With the lateral movement capability of NotPetya, that means other cyber criminals can develop even more advanced attacks to disrupt economies.

Encryption, Lock-out, & Deletion

The impact of encryption is dependent on privileges that the infected computer has. However, due to the ransomware’s lateral nature, it is very likely NotPetya will gain access to an administrator account. NotPetya will reboot your system and it will look like your computer is simply scanning your files. What is really happening is that all your files are being encrypted, security experts have said the best thing to do is cut off power to your computer in this case. It will be hard to detect for many users since it appears like a normal process. Once NotPetya has encrypted your files your computer will reboot again and will display a ransom message demanding bitcoins. At this point your files are gone for good, unless you have a backup saved elsewhere.  The ransom page appears exactly like the one from WannaCry, however security experts have pointed out that this time there were so many gaps in money transfer that it seems to be a front. The final stage is that NotPetya overwrites the encrypted files, which is unlike other ransomware where the name is simply changed. Also do not bother with the unlock key, it does not exist.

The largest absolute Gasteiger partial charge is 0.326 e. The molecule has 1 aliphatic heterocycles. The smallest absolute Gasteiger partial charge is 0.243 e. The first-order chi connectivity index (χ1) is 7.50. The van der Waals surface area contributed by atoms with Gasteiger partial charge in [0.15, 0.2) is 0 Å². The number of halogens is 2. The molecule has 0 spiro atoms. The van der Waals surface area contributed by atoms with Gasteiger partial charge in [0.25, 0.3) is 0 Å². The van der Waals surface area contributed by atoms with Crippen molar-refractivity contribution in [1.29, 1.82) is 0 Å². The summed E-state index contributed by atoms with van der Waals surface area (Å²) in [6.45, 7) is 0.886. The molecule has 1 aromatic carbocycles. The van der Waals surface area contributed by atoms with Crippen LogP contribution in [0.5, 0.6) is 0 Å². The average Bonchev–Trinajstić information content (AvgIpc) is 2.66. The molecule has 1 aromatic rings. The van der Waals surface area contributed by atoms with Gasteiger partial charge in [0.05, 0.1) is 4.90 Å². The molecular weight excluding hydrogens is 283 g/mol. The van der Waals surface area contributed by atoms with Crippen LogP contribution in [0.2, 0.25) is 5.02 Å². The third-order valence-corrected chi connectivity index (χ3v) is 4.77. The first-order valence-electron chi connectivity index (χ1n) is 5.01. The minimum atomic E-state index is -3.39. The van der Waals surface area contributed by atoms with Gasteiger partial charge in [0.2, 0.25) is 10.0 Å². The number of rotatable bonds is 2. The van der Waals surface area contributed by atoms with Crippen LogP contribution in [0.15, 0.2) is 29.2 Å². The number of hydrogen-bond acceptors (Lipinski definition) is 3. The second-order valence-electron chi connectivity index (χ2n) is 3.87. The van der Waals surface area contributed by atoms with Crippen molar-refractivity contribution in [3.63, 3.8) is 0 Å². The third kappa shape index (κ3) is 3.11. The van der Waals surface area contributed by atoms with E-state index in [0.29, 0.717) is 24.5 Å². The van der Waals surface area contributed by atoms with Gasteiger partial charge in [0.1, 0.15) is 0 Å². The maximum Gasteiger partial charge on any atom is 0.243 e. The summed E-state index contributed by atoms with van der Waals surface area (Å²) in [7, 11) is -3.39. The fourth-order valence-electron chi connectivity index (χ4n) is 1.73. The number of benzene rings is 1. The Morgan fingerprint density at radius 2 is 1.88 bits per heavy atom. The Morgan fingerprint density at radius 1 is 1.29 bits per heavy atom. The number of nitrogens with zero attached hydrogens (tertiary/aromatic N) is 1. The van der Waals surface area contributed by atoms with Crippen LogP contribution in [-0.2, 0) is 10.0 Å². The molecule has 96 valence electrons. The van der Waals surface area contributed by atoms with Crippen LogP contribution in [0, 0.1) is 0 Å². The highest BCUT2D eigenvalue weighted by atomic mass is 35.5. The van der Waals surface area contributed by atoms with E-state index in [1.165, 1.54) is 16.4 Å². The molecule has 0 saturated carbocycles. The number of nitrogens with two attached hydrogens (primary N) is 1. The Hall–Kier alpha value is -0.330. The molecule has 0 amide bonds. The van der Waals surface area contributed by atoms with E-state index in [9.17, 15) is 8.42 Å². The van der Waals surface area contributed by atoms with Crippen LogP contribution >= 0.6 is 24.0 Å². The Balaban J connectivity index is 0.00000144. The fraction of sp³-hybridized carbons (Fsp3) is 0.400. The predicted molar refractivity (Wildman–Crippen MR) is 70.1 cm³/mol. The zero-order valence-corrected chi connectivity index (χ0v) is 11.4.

Protecting Yourself from NotPetya

Expert recommendations have been clear internationally they include the following:

  1. IT Updates: NotPetya and WannaCry took advantage of out of date systems. While it is often highlighted that small and medium businesses are vulnerable, many major businesses were affected. Microsoft has stated that anyone with an updated operating systems should be safe from NotPetya. Cybercriminals have been taking advantage of old vulnerabilities. Those who have not kept their systems, browsers, and applications up-to-date are at risk.